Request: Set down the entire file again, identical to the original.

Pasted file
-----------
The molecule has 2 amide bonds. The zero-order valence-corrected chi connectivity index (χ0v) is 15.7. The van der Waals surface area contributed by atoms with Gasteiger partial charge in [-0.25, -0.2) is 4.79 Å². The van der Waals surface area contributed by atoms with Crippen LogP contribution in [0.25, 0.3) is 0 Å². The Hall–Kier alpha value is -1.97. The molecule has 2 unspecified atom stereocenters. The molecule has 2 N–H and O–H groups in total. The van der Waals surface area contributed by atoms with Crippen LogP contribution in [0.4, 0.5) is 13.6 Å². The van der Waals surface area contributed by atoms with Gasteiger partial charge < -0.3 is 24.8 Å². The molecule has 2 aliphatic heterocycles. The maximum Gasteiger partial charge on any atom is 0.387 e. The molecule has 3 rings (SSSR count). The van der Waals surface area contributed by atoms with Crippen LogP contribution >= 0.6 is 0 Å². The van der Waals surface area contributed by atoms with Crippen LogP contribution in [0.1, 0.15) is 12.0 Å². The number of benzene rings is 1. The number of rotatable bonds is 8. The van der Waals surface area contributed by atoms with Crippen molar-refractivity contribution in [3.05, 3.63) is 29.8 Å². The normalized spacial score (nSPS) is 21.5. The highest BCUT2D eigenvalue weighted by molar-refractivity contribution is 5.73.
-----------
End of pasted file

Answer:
The molecule has 2 amide bonds. The zero-order valence-corrected chi connectivity index (χ0v) is 15.7. The van der Waals surface area contributed by atoms with Gasteiger partial charge in [-0.25, -0.2) is 4.79 Å². The van der Waals surface area contributed by atoms with Crippen LogP contribution in [0.25, 0.3) is 0 Å². The Hall–Kier alpha value is -1.97. The molecule has 2 unspecified atom stereocenters. The molecule has 2 N–H and O–H groups in total. The van der Waals surface area contributed by atoms with Crippen LogP contribution in [0.4, 0.5) is 13.6 Å². The van der Waals surface area contributed by atoms with Gasteiger partial charge < -0.3 is 24.8 Å². The molecule has 2 aliphatic heterocycles. The maximum Gasteiger partial charge on any atom is 0.387 e. The molecule has 3 rings (SSSR count). The van der Waals surface area contributed by atoms with Crippen LogP contribution >= 0.6 is 0 Å². The van der Waals surface area contributed by atoms with Crippen LogP contribution in [0.1, 0.15) is 12.0 Å². The number of benzene rings is 1. The number of rotatable bonds is 8. The van der Waals surface area contributed by atoms with Crippen molar-refractivity contribution in [3.05, 3.63) is 29.8 Å². The normalized spacial score (nSPS) is 21.5. The highest BCUT2D eigenvalue weighted by molar-refractivity contribution is 5.73.